- Think about programs like Pipeline. They are characterized by the fact that they transform user input and work consistently. This type is suitable for programs that require a minimum of user interaction - say, RSS readers. Such a program will represent several classes with a common loop.
Part 3 of 7: Prototyping
Step 1. Focus on one function of the program
More precisely, the prototype is always the main function of the program. Let's say you create an organizer program - then the main function will be the calendar and the ability to add events.
Step 2. Make sure the prototype works flawlessly
The prototype should be such that it can be used instead of the developed program. The prototype will become the foundation, the foundation for everything, so it should work accordingly. In other words, every prototype function must work flawlessly.
- You can make urgent changes to the prototype and test them.
- Of course, the task of testing a prototype requires the participation of many people at once.
- The prototype can and will change, that's a fact.
Step 3. Don't be afraid to recycle your prototype over and over again
This is its essence - first experiments, then release. It is on the example of the prototype that you can see if everything works as it should. If the prototype fails, it doesn't matter, just rewrite it from scratch, start all over again. Better so, believe me.
Part 4 of 7: Creating a Program
Step 1. Create a pseudocode base
This will become a kind of skeleton for your project and the basis for future work. Pseudocode differs from ordinary code in that … it is not "compiled" (not processed in the compiler), but it is perfectly readable by programmers and helps to understand what should happen at one or another step of the program.
Pseudocode, however, uses the same syntax as regular code, so you need to write pseudocode in the same way as a program
Step 2. Refine the prototype
You can take the prototype itself, you can take the pseudocode - in any case, the point is to make the prototype better, more perfect, faster!
Step 3. Start working on the program code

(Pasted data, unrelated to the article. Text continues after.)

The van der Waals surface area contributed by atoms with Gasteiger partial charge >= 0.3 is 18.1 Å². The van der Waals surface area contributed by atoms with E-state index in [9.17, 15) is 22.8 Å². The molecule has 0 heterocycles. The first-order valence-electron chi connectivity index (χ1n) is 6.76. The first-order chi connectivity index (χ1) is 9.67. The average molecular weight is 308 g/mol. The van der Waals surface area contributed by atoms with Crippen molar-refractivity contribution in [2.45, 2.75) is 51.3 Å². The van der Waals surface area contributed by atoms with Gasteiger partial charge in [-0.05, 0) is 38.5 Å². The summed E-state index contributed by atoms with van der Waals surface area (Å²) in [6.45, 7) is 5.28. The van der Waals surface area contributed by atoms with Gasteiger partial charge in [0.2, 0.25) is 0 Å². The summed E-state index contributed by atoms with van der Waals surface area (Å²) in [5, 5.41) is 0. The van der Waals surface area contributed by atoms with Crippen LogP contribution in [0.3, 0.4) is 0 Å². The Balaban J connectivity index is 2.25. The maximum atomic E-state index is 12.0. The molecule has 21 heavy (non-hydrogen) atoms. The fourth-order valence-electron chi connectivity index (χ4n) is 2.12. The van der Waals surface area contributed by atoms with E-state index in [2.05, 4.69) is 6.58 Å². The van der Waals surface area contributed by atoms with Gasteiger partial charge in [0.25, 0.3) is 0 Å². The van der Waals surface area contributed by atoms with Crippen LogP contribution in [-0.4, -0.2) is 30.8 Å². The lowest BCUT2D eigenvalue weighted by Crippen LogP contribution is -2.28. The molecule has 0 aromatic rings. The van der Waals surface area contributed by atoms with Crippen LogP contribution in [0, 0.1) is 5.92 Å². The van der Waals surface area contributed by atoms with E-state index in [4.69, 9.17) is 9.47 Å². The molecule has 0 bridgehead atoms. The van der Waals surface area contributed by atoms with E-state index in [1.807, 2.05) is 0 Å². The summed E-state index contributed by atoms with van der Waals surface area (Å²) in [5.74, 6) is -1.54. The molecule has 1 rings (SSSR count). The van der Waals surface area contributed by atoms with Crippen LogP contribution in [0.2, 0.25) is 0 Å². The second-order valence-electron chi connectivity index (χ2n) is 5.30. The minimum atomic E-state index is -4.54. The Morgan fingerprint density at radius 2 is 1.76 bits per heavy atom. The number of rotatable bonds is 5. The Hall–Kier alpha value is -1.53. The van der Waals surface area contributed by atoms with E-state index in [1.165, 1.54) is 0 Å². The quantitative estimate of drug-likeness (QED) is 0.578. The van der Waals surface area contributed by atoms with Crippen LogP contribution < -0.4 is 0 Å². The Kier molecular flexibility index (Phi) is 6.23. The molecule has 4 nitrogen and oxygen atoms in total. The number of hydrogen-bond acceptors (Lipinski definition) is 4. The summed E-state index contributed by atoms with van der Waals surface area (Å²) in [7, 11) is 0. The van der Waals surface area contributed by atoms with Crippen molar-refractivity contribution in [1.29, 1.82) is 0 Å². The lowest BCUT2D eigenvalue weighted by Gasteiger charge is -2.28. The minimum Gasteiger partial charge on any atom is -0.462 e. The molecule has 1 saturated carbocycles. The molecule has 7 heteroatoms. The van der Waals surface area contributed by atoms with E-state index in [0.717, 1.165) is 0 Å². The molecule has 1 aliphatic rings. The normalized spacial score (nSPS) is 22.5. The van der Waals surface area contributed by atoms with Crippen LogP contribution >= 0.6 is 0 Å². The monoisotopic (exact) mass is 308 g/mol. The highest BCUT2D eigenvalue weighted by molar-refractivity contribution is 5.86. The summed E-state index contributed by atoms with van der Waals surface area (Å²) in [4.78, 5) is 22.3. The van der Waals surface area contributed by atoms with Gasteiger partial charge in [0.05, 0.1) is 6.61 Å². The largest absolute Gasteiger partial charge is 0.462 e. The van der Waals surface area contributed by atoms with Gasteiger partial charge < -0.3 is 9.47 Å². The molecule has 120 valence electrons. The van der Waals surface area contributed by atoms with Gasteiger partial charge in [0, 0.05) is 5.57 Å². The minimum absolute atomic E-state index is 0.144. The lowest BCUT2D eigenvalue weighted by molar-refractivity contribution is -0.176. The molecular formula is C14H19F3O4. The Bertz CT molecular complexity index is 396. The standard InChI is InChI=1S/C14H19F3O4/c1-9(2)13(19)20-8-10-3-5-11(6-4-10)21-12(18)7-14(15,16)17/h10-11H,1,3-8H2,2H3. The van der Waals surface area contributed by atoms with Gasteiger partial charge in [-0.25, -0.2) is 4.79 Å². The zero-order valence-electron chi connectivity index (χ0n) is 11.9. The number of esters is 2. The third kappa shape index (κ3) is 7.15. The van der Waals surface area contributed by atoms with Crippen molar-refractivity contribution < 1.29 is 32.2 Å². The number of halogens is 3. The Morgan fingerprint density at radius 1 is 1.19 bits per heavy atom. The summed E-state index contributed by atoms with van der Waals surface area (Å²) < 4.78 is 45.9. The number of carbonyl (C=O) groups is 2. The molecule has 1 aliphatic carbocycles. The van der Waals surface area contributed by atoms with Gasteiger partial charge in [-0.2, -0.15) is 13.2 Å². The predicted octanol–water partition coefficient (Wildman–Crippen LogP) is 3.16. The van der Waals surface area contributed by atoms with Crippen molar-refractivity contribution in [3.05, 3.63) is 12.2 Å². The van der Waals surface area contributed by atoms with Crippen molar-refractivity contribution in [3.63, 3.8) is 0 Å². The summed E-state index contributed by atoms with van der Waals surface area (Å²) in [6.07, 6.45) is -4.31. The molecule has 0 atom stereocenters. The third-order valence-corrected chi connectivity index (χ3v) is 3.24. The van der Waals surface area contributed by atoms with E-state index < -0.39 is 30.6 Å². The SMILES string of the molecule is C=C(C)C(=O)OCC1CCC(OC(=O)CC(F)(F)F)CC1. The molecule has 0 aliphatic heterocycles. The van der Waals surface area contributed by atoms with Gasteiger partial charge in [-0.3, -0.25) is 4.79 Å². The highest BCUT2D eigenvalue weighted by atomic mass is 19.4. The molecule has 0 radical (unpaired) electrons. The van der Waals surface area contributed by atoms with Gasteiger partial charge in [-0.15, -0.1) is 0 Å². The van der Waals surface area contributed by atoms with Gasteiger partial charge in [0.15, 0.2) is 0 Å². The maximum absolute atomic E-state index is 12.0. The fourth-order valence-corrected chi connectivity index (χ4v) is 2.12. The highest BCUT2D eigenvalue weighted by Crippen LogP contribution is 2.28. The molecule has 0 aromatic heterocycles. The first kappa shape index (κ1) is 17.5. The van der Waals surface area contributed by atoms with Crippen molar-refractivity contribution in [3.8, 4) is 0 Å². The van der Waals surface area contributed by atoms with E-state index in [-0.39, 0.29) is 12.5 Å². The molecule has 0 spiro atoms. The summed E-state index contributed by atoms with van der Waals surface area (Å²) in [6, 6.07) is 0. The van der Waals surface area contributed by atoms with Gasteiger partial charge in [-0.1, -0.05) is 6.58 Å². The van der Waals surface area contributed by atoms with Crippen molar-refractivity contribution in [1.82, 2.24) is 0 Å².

Here, in fact, we got to the point. It is the work on the program code that will take most of the time, not to mention countless compilations, no less countless tests and search for bugs … If a whole team is working on your program, then you should start with pseudocode so that everything goes smoothly.
Step 4. Don't forget to comment on the code
Describe the functions and features that you implement in your code. This is necessary not only so that someone else, having opened your sources, was able to figure out what's what, but also so that you yourself do not get confused in your own code if you return to it, say, in a year.
Part 5 of 7: Testing the Program
Step 1. Test all new functionality
Anything you add to the program must be tested, tested, and re-tested. And the more people put their hand to it, the better, the more mistakes can be found. Testers, of course, should know that they are working with a far from final version, and therefore errors are possible.
This phase of the program is often referred to as "alpha testing"
Step 2. Test the final version of the program
So, all the functions that should have been in the program have been added to it. Now what? Now tests again. Long, picky, thorough tests - and work on bugs, of course. Your program should now be tested by even more people than before.
This process is often referred to as beta testing
Step 3. Test the release version
As you continue to make corrections and additional content to the program, be sure to test everything.
Part 6 of 7: Creating Additional Content
Step 1. Think about what you need
This will depend on the program, so think about whether you need, say, audio recordings? Graphics? Content? Think about this before release.
Step 2. Consider outsourcing it all
If you need a lot of things, but you or no one on your team knows how to draw or record, then outsourcing is worth remembering. You can easily find freelancers who can prepare everything you need for you.
Step 3. Add all necessary additional materials to the program
Again, they should not spoil the functionality of the program. The addition of additional materials marks the beginning of the final stage of work on the program, unless, of course, the additional materials are not an integral and internal part of the program itself (as, for example, is the case with creating video games).
Part 7 of 7: Release the program
Step 1. Consider releasing your program under an open source license
Then other people will be able to access the source code of the program, make changes and improvements to it. True, under such a license, you are unlikely to receive income from the program - you will not be able to sell it, the code is open source. What is the reason? With the help of the community, who, if interested in your program, can turn it into a true masterpiece.
Step 2. Prepare to sell your program
To do this, you need an online store of the "showcase" type, so that customers can, by paying, download the program and start using it. Keep in mind, however, that the programs for which money is paid should work perfectly!
There are many more services you can sell, depending on what program you have
Step 3. Continue to support the released program with updates
Most likely, after the release, you will see a stream of messages about all sorts of errors and bugs. This is fine. You need to rank these messages in order of importance and start solving the corresponding problems, and then release updates to the program - the so-called "patches".
Do you want not to lose customers and gain a good reputation for yourself? Release patches often
Step 4. Get involved in advertising your program
If no one knows about it, then no one will use it. Send messages to thematic sites, give away a free trial, write a press release, do whatever is necessary to make your program known!